What you need to know

The buzz around craft alcohol continues, the market attracting new entrants, both large and small. The mainstream role of these drinks is apparent in that three in 10 UK adults have bought what they consider to be craft alcoholic drinks, with ale/bitter the most widely bought type at 15%. However, the term ‘craft’ in itself carries little weight among consumers, putting the onus on craft brands to demonstrate to consumers the tangible unique proposition of their product.

Unique flavour and high-quality ingredients are the attributes most widely seen by consumers as important in making an alcoholic drink ‘craft’. Lagging some way is not being owned by a large company, cited by 31%, rising to 43% among craft buyers. The raft of acquisitions of craft brands by larger companies thus carries some risk of a backlash, Indeed, a quarter of craft buyers have stopped buying a favourite craft brand after it was acquired by a larger company.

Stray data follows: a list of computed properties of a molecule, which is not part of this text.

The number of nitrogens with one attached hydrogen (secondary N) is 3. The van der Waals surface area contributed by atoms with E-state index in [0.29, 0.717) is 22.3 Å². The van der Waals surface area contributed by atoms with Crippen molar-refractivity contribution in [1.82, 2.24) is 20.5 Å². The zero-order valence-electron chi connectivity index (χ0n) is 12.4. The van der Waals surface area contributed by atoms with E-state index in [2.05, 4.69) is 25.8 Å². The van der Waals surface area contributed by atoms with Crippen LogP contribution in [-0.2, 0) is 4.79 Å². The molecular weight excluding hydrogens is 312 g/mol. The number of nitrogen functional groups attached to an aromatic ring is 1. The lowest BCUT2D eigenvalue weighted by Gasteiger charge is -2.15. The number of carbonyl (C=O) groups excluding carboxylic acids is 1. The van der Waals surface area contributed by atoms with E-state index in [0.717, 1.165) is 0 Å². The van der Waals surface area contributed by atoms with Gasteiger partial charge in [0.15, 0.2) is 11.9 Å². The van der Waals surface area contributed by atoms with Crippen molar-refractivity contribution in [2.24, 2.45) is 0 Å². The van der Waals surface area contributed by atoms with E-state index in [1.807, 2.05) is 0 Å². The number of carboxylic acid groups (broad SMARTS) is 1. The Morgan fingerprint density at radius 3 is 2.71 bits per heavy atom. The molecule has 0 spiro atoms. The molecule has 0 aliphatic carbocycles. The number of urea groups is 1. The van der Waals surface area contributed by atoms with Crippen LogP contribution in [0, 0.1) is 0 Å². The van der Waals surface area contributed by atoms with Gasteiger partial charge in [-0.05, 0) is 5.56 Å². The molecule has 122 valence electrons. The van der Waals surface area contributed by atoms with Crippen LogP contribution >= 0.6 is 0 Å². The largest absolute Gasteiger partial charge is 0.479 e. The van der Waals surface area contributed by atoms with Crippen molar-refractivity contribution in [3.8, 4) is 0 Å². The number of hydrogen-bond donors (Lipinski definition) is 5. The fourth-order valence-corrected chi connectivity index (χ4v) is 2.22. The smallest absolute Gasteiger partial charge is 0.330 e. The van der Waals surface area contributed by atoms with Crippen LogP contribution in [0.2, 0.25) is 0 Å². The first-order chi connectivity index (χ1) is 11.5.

On-shelf flavour profile labels and quality awards stand out as promising means for craft products to attract new users, encouraging purchase among 51% and 49% of alcohol buyers respectively. Collaborations between craft brands and larger companies are another possibility, appealing to 45% of alcohol buyers.

Products covered in this Report

There is no industry-wide accepted definition of ‘craft’ drinks, but craft brands are often associated with being made by companies which are small in size and independent. However, this definition could be questioned, particularly in view of the various takeovers of craft producers by larger companies over 2013-18. Instead, many consumers are defining craft drinks according to their own criteria, which will be explored in the report.

The Report covers all types of alcoholic drinks, but excludes soft drinks such as carbonated soft drinks and juices. The absence of an industry-wide definition of craft drinks means that a market size cannot be reliably calculated, and therefore none has been included in this report.

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